Almost all of us have been in situations we don’t want to be in. Some of us are expert at saying, “This is not what I want, I’m gone,” and leave. And never come back. We protect ourselves and know we deserve better. We don’t feel guilty, we feel appropriately balanced.
Others of us are so dependent on others, we may ask our kids if we can go see our friends today. We’re the adult! You don’t need their approval! If you ask permission of your mate, that’s not good, in my opinion. If you’re checking about the family calendar that’s different, but know you’re coordinating schedules, not asking permission. Permission to me is requested of a higher up, like a boss. Not an equal partner, spouse, or friend. Yet, there are many who always seek permission, as if they are not able to make their own decisions.
Still others of are still learning about these things. We know when something is uncomfortable, but we are more called to duty than anything. It could be this way for dealing with an aging parent. We make statements that go unheard, simply because another person has never acknowledged or honored our boundaries. They were the bully and manipulated you into doing what they wanted. They cannot do that once we learn our worth. It is more like a dance, when we are still dealing with those troublesome personalities who bullied and bossed us around. They become frustrated at not getting their way, and we may feel badly for saying, “No.” But we have set out boundary. They are trying to bully their way across it. “No” reinforces it well. They become more uncomfortable and leave us alone. Nothing to feel bad about. You were firm. It’s a victory! A dance, not a lightswitch. And it’s ok. You’re learning. You’ll also learn not to feel guilty.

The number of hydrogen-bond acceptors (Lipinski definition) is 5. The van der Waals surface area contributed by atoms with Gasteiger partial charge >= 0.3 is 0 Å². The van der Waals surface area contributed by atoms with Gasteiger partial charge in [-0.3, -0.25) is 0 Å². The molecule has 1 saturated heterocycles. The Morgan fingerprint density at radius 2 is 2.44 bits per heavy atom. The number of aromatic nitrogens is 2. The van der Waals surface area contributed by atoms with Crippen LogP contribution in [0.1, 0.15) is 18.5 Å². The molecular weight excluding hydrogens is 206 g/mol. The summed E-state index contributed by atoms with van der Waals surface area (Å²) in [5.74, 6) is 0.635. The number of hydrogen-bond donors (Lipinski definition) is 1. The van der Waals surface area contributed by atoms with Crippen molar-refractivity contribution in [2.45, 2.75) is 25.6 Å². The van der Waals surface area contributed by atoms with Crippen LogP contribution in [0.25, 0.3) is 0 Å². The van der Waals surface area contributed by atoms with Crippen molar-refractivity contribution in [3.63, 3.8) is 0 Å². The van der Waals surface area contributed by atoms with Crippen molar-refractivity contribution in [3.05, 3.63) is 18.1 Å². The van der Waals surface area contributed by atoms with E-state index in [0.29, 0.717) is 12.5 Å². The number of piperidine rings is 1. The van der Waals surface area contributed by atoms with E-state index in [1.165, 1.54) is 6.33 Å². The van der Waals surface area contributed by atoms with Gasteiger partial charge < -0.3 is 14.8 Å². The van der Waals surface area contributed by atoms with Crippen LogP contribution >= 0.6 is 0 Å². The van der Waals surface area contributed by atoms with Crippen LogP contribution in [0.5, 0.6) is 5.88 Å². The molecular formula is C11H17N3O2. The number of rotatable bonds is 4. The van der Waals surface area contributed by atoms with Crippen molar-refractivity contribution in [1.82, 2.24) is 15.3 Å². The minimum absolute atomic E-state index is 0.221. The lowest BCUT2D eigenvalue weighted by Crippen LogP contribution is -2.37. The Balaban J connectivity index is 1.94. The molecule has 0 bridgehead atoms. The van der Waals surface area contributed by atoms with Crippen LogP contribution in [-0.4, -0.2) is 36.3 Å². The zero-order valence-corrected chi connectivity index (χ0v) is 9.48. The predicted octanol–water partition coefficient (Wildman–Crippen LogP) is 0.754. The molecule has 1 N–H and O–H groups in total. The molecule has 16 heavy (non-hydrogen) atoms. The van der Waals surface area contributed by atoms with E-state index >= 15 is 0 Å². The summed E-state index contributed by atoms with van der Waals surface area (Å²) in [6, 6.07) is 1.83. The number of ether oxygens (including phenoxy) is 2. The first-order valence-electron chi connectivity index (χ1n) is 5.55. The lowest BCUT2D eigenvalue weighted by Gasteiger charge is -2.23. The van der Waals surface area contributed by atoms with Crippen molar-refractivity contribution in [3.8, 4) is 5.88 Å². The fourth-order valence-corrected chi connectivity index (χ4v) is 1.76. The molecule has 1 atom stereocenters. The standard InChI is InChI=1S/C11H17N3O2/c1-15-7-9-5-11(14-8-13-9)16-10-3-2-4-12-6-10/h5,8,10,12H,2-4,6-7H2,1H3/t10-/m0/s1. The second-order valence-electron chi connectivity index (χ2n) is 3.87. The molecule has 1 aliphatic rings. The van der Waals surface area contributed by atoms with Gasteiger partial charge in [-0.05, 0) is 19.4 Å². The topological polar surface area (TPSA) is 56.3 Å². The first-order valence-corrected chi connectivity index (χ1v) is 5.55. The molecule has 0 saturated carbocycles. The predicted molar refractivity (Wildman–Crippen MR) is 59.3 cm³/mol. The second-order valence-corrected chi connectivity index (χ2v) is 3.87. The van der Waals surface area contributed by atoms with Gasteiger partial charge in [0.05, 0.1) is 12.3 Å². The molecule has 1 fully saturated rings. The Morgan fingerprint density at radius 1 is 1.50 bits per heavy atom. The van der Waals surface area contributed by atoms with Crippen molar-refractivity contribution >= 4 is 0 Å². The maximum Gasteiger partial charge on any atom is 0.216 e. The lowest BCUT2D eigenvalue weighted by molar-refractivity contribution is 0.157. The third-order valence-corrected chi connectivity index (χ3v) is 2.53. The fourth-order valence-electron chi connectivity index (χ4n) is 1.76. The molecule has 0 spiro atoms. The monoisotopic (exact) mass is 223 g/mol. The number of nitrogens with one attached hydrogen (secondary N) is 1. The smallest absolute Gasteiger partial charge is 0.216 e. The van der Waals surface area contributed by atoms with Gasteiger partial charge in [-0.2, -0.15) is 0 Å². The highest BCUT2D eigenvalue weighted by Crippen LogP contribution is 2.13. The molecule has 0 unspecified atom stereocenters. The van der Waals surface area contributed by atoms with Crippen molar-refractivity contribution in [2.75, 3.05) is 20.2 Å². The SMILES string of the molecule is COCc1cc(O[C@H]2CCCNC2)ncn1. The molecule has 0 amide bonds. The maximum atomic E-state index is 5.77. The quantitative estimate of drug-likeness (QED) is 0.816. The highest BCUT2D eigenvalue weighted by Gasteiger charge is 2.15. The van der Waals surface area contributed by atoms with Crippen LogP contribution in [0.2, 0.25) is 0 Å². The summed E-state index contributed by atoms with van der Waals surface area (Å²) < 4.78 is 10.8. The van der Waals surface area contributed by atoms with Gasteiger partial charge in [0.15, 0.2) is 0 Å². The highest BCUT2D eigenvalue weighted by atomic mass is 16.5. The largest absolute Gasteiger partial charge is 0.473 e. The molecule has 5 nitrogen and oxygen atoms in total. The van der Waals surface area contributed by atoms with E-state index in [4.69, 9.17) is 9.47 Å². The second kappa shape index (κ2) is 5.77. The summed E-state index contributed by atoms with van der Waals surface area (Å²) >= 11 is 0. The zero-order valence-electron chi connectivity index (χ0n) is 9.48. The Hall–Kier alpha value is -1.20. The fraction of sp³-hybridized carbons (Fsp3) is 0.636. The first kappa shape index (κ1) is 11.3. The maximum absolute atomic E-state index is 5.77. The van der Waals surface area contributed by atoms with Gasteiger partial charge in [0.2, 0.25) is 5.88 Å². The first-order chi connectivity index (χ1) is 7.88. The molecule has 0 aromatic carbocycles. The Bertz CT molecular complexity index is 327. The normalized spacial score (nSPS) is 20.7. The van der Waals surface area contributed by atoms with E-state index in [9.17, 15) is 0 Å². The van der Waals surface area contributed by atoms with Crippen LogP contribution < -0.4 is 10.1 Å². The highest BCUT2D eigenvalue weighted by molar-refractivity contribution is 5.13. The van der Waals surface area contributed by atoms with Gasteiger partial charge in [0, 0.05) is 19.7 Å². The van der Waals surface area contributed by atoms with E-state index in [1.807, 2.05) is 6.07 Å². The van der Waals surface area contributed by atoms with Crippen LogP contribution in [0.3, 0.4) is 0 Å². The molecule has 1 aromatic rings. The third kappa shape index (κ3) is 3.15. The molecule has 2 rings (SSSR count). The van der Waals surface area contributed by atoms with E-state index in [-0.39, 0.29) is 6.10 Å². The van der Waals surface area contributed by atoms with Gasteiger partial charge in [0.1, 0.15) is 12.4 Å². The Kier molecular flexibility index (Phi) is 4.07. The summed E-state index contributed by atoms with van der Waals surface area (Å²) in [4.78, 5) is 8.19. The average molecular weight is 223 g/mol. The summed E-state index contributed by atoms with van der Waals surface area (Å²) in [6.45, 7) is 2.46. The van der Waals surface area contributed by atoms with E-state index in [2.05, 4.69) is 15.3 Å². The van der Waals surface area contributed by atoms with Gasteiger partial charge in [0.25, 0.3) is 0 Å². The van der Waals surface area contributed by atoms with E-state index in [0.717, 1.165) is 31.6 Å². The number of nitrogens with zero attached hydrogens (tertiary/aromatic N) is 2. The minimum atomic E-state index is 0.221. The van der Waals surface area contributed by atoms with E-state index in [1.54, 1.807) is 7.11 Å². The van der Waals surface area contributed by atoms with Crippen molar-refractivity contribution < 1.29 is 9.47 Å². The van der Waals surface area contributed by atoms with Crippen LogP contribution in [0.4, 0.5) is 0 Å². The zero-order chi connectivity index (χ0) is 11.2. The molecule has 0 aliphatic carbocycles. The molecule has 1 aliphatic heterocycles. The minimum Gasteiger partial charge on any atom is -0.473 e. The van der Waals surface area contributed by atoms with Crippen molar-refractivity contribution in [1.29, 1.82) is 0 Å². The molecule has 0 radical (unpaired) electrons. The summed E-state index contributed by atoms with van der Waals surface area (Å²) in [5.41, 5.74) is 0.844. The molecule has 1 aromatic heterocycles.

A whole new world opens up for a person who learns to stop accepting second thoughts (or no thoughts) and “Maybes” as answers to invitations. I used to accept those from people. From people I asked to do thing, to go places, invitations to events in my life. There is no silence as long as the wait after someone asks a question only to be met with, “Well, I’m not sure, maybe.” Or just met with more silence. Like your question doesn’t exist. Like you don’t exist. They deserve a “Yes” or a “No.”
It is tricky to learn these new things. I’ve been working on it all for about forty years. I’m no longer brainwashed. I’m no longer feeling second best. I’m no longer feeling ignored. I will only spend time with people who want to be in my life. No second bests. Not any more.
And some people think I’ve changed. Some people think I’m terrible. I have changed. I no longer sell myself short. I no longer think I don’t deserve good treatment. It’s been a long and winding road. There is always some old programming left you hear once in awhile. That you’re boasting if you stand up for yourself. That you have an inflated ego. Blah, blah, blah. Not true. Not anymore.
In the novel I’m writing, I’m examining a character who learned to stand up for herself, for what is right, and has learned to speak up, despite the cold shoulder and bullying by her family. It’s lonely. But she becomes used to it. And she realizes the people who treated her the worst were the ones she loved the most because they were family. She also learns you can select a family who accept you for who you are, who support you and your dreams, and who treat you well. She sees where she started the journey and still has a few triggers with certain words and situations. It’s a gift she gave herself. And it keeps giving to her and those who love her.
Thank you for reading today. I appreciate your time. I will see you here again tomorrow. You know I’ll be here!